by Maheen Iqbal
Photo credit: Hamish McKenzie & Maheen Iqbal
Two weeks after our exploration of the Wytham Woods in Oxfordshire, we were on our way to another eco-adventure. This time to Dale, in the Southwest of Wales, famous for being the sunniest place in Wales – emphasis on Wales. To be fair, we saw both sides of the weather stereotypes so I’m not complaining.
We were hosted by Dale Fort Field Center; a spectacular location on a small peninsula jutting out into the Atlantic ocean, from which if you were to walk straight on over the water the next land base you’d encounter would be South America. The historical setting was rather romantic for the historians amongst us as Dale Fort was built in 1856 in an attempt to deter the forces of Napoleon III from invading the west coast of Britain.
The roads get so narrow approaching the Field Center that our coach had to drop us off at the bottom of the hill, and so we approached the Fort by foot surrounded by the waters of the Pembrokeshire Coast National Park. But there was a glaring contradiction of this protected marine area right on the horizon: the Prembrokeshire Power Plant.
The Prembrokeshire Power Plant epitomizes the clash between infrastructural development and natural ecosystems that are disrupted by it. It isn’t just the unnatural sight of a power plant in a Nature Reserve that is problematic but the ships that cross the waters to bring in the gas from Qatar to the UK. Given that it provides 20% of the total gas supply to Britain, one can understand its importance to energy supply and the economy but what often gets disregarded is the environmental hazard it can create such as the oil spill in February 1996 from a vessel that was passing the marine reserve.
The spill was so widespread and mismanaged that the government tried to keep it away from public knowledge but a photographer captured it and sold the image to the media for 500,000 pounds, which easily took care of his 20,000 pounds fine. We learned that exposed shores self-clean, with the sheltered one taking 5-6 years to clean up itself, and the salt marshland takes about 15 years to return to a normal state.
By now the ecosystem in Dale has returned to good health, which we explored over the course of two days. Our first coastal walk was along open, hilly fields – a daring task at dusk time. We were told about the sheer power of the tides along the exposed beach, which had previously ripped apart the footbridge we crossed and had swung it across a kilometer or more of the low tide plain we stood on. The tides in the area are the second highest in the world – second only to the Bay of Fundi in Canada – rising as high as 5 or 8 meters.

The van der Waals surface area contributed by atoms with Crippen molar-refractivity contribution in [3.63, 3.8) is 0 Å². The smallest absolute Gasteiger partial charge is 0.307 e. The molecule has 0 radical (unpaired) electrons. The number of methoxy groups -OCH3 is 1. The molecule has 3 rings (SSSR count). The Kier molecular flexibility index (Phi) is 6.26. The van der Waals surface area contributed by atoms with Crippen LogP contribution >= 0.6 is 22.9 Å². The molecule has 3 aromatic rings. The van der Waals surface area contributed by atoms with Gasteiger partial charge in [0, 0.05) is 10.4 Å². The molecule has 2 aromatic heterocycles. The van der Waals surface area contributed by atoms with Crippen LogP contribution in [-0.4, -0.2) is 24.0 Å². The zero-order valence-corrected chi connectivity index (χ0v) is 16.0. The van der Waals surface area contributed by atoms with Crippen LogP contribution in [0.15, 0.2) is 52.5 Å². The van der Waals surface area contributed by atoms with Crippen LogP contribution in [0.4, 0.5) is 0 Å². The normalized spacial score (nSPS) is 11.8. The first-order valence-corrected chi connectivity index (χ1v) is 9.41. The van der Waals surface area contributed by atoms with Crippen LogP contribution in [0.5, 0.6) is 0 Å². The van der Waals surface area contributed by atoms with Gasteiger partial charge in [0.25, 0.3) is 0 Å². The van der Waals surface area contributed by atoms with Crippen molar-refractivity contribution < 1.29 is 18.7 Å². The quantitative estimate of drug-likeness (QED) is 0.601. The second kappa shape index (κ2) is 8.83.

The next morning we were busy playing field consultants, with a marine scoping project designed to help us decide where we would insert a power cable in this protected marine area. As we climbed down to the sheltered beach with rock pools full of diverse species, we started to get a glimpse of the biodiversity richness of the area. We studied some fascinating marine species including limpets, top shells, anemones, dog whelps and barnacles.
Mue, studying a rockpool
This landscape was juxtaposed to the salty marshland we visited on the other side of Dale. There the beach was open and flat, muddy and brackish, carrying a diversity of microscopic specimens and worms hiding under the mud that are a target of commercial bait catch. This was an issue that we widely discussed since the voluntary code has done little to prevent the over-digging of the marshlands for bait, which compromises the integrity of the soil, and flushes out many of the vulnerable specimen into the powerful ocean. The marshland itself is a rare landscape.
With those perspectives in mind, we revisited the exposed shore as our third potential site for the power cable. But here the problem was the force of the tides and a rich diversity of rock pools that would be hard to maintain during the construction phase.
And so we concluded that the sheltered beach would be the ideal location for a power cable as it was a robust site with the habitat being used to adapting and recovering from harsh conditions and disturbances.
The process of coming to this conclusion was a fun experience, especially since the sun decided to come out and make our fieldwork even more pleasant. The direct interaction with nature is valuable because it makes you internalize its importance and sheer beauty.
The following morning we visited Skomer Island to seal watch, with winds going up to 56 kph! In the gusty winds and horizontal rain, we managed to see seal mums come out of the water to ensure the safety of their pups but we couldn’t stay for long as we had to make our way back to Oxford, with fond memories of 7 hours of consecutive lectures and singing songs into the night.